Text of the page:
Jussie Smollett indicted on new charges related to alleged hate crime hoax
Actor Jussie Smollett is facing new charges related to allegations he staged a hoax hate crime last year. A special Cook County grand jury in Chicago indicted the “Empire” actor on six counts of disorderly conduct for allegedly lying to police about the January 2019 “attack,” according to the indictment. The new charges come after a six-month investigation by a special prosecutor.
Smollett, who is black and gay, said he was assaulted by two men who yelled racist and anti-gay slurs on a Chicago street. But police have said Smollett paid two brothers in an elaborate attempt to stage an attack hoax. Police said he was unhappy with his salary on the hit show and wanted to garner publicity.
The Cook County State’s Attorney’s office initially charged Smollett last February on 16 counts related to lying to police, but the charges were dropped the following month after Smollett agreed to forfeit his $10,000 bail and perform 16 hours of community service, CBS Chicago reported. Smollett did not admit guilt and has insisted he has been truthful.
The move to drop charges prompted an outcry from police and city officials. Then-Mayor Rahm Emanuel called it a “whitewash of justice.”
Last August, a Cook County judge appointed Dan Webb, a former federal prosecutor, as a special prosecutor in the Smollett case, the station reports. He was tasked with reviewing Cook County State’s Attorney Kim Foxx’s handling of the case, and deciding whether Smollett should be further prosecuted.
In a statement obtained by CBS Chicago, Webb’s office said Smollett filed four separate false police reports claiming that he was the victim of a hate crime. Webb cited the “extensive nature” of those reports and the resources expended by the Chicago Police Department in investigating them in his determination that further prosecution of Smollett was “in the interest of justice.”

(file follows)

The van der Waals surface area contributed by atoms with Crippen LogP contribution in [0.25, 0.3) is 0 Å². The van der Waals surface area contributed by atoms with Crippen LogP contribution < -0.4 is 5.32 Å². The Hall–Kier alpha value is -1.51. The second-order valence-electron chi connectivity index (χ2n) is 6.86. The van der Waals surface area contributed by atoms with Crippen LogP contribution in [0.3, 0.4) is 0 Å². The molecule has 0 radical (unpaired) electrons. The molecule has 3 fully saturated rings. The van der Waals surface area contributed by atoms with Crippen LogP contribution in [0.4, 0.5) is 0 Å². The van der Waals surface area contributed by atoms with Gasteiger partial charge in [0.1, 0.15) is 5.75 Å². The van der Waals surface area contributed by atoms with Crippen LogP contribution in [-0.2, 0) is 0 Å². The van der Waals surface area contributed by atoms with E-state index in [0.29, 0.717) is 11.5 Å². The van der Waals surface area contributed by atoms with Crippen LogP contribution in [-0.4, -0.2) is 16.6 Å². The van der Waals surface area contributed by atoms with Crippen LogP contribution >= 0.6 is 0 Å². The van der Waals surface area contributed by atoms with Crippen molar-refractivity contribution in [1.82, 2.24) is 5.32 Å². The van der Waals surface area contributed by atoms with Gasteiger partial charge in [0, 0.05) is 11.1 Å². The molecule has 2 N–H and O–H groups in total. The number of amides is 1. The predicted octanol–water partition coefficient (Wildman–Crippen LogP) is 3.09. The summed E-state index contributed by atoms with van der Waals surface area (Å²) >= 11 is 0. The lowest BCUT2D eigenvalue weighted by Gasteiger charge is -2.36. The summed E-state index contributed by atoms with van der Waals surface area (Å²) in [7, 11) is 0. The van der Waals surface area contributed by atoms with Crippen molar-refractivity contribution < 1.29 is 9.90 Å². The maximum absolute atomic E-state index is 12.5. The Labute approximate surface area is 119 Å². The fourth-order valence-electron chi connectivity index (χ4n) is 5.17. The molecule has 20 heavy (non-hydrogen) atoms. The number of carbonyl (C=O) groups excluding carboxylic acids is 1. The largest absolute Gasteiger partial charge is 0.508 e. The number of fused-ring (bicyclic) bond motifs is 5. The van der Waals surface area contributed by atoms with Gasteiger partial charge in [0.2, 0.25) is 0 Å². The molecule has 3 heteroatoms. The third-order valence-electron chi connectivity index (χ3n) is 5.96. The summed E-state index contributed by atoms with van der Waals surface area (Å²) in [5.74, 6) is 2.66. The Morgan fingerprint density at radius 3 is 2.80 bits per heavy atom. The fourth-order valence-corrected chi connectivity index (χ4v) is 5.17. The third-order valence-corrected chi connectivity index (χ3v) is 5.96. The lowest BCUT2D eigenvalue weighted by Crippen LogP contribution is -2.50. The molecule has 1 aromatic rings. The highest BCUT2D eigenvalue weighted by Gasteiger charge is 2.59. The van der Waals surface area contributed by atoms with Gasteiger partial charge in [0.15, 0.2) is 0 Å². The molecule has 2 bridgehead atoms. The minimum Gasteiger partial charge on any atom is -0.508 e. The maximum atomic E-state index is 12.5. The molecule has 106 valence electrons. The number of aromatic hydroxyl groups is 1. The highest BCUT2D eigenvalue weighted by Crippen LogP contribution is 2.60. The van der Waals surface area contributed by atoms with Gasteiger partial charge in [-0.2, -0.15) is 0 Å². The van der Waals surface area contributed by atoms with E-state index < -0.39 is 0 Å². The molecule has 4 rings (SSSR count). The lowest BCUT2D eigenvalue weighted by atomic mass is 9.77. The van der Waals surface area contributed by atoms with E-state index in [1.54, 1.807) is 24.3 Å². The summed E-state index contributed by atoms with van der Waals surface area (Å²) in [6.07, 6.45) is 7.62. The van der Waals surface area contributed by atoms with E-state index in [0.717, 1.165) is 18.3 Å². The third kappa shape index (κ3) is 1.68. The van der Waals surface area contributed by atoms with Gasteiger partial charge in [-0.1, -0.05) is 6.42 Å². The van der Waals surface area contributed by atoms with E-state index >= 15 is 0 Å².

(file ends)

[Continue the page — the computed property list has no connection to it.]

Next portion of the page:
“The grand jury’s investigation revealed that Jussie Smollett planned and participated in a staged hate crime attack, and thereafter made numerous false statements to Chicago Police Department officers on multiple occasions, reporting a heinous hate crime that he, in fact, knew had not occurred,” Webb said in a statement.
Webb said in the statement that his office “obtained sufficient factual evidence to determine that it disagrees with how the [Cook County State’s Attorney’s Office] resolved the Smollett case.” Webb said the office couldn’t provide evidence that it handled the case as it would any similar case. Webb also said he found nothing that would change the office’s conclusion of “strong” evidence against Smollett in the three weeks between the time he was charged and when the charges were dropped.
Foxx had previously recused herself from the case after she had conversations with one of Smollett’s relatives and an ex-aide to Michelle Obama before the charges were filed.
Webb said he reached no conclusion in his review of whether anyone at the office engaged in wrongdoing. The investigation remains ongoing.
Foxx is running for reelection this year, and in a statement Tuesday afternoon, her campaign questioned the timing of the indictment coming a month before the election, saying it “can only be interpreted as the further politicization of the justice system.”
A lawyer for the two brothers who said Smollett paid to stage the attack — Abel and Ola Osundairo — said they are “fully committed to the public knowing the truth” and will continue to cooperate with investigators.
Tina Glandian, Smollett’s attorney, did not immediately return a call for comment from The Associated Press on Tuesday.